Saturday, November 17, 2007
It's that time of year again -- the time when I start thinking that we really should not be selling our meat. If you've been reading this blog in past Novembers, you might remember that I get a little crazy this time of year. The insanity is contagious and is transmitted through emails and phone calls. The disease starts with the turkey customers, and after a few emails and phone calls, I start to lose it and swear never again to sell turkeys for Thanksgiving.
The emails started last week -- people who wanted to make sure their turkey was still coming next week. It's not so bad when the emails are from people who actually sent in their deposit and reservation form, but one particular man had not done that. Let's call him Homer. He's been a thorn in my side for two or three years now. He's a Chicago lawyer, and if I had to guess, I'd assume he's the ambulance-chasing variety, rather than the honorable type. Homer sends me an email asking when his turkey would be delivered. I email him back saying that we don't have a reservation or deposit from him. He emails me saying that he is certain he reserved a turkey last year right after Thanksgiving. I check my email log, and sure enough, there is an email from Homer saying how great the turkey was, and he'd be getting another one next year. I email him back to say, "Sorry but we can't hold turkeys based on such emails. We need the reservation form and the deposit." I also explain about how we've only got a couple turkeys left, but apparently I wasn't clear on the fact that they would be small. He writes back thanking me for squeezing him in and telling me that 13 pounds would be perfect. [cue primal scream]
It's interesting how people want humanely-raised meat from small, local farms, but they don't want to deal with the reality of that choice. They are seriously stuck in the supermarket mindset. "Yes, I'd like a 14.5 pound turkey." We can't do that! I wrote Homer another email being as blunt as I possibly could. We have only 27 turkeys, and they only grow as big as they grow. Their weights fit a bell curve perfectly, and we take reservations based on that. Most people want big turkeys, so if you contact me in November, you're getting something small -- if anything at all. We can't "squeeze in" another order. I can't make a 13-pound turkey appear out of nowhere!
Monday is D-day for the turkeys. I'll be getting up before dawn to make the drive to the turkey processor. In spite of the early rising, it is usually a fun day for me. The processor is in Amish country, so I spend the day visiting the Amish shops and eating at Amish restaurants. It's a long day though, and we don't get home until after dark. Then I have to write down the weights of all the turkeys and match them to the reservations, essentially putting a customer's name to every turkey. Then I email everyone with the exact weight of their turkey, balance due, and the time my husband will be delivering the turkeys. It winds up being an 18-20 hour day. If that is followed by angry or hysterical phone calls from people who are upset that their turkey isn't big enough, well ... you can see where I start to go into hermit mode and declare that we'll just be raising turkeys for ourselves in the future.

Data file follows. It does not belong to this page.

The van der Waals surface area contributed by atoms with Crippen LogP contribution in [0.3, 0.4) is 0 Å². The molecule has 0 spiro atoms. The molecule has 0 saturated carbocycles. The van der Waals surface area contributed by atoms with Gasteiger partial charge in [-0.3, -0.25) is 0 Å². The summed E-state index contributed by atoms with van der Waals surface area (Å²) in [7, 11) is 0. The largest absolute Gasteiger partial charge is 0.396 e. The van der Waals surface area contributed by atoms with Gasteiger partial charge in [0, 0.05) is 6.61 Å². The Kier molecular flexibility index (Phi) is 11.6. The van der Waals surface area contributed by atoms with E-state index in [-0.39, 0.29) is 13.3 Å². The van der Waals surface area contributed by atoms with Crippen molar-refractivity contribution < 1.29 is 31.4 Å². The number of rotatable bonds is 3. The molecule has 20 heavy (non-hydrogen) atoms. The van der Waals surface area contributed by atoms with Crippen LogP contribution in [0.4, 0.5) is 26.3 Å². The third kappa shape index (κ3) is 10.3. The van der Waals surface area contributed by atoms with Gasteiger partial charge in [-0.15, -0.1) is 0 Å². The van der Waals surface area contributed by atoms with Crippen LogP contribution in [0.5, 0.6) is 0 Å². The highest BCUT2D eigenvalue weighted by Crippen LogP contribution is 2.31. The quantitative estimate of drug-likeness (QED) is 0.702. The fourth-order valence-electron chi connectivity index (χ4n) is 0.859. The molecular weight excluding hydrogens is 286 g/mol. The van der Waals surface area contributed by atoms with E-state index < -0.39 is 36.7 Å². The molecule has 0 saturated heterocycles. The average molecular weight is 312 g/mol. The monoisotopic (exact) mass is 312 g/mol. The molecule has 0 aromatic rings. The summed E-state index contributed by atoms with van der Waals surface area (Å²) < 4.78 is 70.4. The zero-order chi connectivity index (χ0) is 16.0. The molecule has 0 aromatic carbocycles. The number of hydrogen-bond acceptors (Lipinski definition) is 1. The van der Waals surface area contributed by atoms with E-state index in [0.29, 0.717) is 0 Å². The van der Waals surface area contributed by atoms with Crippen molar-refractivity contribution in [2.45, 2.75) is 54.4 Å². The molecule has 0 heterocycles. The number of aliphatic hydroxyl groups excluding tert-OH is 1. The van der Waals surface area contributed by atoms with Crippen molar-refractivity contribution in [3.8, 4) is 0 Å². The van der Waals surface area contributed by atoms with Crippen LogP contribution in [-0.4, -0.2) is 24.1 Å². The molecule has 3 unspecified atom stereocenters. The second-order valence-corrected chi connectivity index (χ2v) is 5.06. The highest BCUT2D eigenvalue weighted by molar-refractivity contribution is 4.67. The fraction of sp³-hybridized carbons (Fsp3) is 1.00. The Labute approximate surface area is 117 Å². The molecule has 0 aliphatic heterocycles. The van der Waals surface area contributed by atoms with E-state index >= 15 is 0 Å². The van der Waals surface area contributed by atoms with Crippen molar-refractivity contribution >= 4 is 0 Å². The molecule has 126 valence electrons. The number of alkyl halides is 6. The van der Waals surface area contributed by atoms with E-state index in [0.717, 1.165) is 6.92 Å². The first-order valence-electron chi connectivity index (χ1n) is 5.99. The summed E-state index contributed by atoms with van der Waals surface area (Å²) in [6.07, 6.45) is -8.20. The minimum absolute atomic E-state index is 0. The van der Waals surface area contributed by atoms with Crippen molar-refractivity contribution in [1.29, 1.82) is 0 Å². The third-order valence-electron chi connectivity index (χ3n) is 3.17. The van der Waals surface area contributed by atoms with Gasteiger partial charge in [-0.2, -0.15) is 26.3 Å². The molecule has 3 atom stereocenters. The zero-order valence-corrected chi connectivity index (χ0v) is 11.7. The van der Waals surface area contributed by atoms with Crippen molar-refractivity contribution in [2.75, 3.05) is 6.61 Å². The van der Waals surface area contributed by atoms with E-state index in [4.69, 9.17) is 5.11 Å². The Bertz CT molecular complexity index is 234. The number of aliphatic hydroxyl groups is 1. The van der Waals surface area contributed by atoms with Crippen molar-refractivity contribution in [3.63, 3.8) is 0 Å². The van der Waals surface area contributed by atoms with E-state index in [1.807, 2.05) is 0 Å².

On the other hand, when I read books like Barbara Kingsolver's Animal, Vegetable, Miracle or Michael Pollan's The Omnivore's Dilemma, it reminds me that we are doing something important. Still, I feel like people should be more involved in where their food comes from. Every now and then I get these crazy ideas -- like only selling to people who have actually come out here and spent a day on the farm, seeing what we do and maybe even helping us for the day. I can hear the screams now, "But I don't have time!" The average American watches 28 hours of television a week, yet they don't have time to plant a garden, shop at a farmer's market, or visit a local farm to see how their food is grown. More than 60% of Americans are overweight, but they'd rather go to a gym to work out so they can continue watching television and eating processed foods.
I suppose some people might think we're just trying to get free labor, but having a green city slicker out here would not be beneficial to us, since we'd spend more time explaining how to do something than they would actually spend working. There are farms where they actually charge people for such an experience. As for me, I just want people to understand where their food comes from. I want them to understand that we can't grow a turkey to an exact size. We can't always stop the coyotes from coming into our pasture and eating our lambs or chickens. When you want animals naturally grown, you cannot control everything. We do not grow animals under scientifically-controlled conditions, which means everything -- weather, predators, parasites -- can affect them. Is this so crazy?